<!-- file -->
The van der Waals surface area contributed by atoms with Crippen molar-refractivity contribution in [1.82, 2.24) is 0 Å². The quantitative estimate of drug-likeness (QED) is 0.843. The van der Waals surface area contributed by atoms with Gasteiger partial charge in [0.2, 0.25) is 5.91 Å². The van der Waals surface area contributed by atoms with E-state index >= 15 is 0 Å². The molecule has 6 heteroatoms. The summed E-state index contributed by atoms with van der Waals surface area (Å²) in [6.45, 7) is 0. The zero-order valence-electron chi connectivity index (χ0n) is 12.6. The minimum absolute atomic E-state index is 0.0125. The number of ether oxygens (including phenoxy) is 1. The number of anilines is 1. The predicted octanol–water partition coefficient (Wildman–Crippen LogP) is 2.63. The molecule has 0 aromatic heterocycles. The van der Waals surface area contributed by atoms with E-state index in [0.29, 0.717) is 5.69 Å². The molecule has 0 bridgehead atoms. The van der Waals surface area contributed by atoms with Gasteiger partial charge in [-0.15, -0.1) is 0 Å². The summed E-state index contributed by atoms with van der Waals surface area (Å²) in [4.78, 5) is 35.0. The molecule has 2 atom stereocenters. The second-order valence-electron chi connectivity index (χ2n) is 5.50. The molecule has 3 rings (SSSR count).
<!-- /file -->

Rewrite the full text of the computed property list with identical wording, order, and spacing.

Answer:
The van der Waals surface area contributed by atoms with Crippen molar-refractivity contribution in [1.82, 2.24) is 0 Å². The quantitative estimate of drug-likeness (QED) is 0.843. The van der Waals surface area contributed by atoms with Gasteiger partial charge in [0.2, 0.25) is 5.91 Å². The van der Waals surface area contributed by atoms with E-state index >= 15 is 0 Å². The molecule has 6 heteroatoms. The summed E-state index contributed by atoms with van der Waals surface area (Å²) in [6.45, 7) is 0. The zero-order valence-electron chi connectivity index (χ0n) is 12.6. The minimum absolute atomic E-state index is 0.0125. The number of ether oxygens (including phenoxy) is 1. The number of anilines is 1. The predicted octanol–water partition coefficient (Wildman–Crippen LogP) is 2.63. The molecule has 0 aromatic heterocycles. The van der Waals surface area contributed by atoms with E-state index in [0.29, 0.717) is 5.69 Å². The molecule has 0 bridgehead atoms. The van der Waals surface area contributed by atoms with Gasteiger partial charge in [-0.15, -0.1) is 0 Å². The summed E-state index contributed by atoms with van der Waals surface area (Å²) in [4.78, 5) is 35.0. The molecule has 2 atom stereocenters. The second-order valence-electron chi connectivity index (χ2n) is 5.50. The molecule has 3 rings (SSSR count).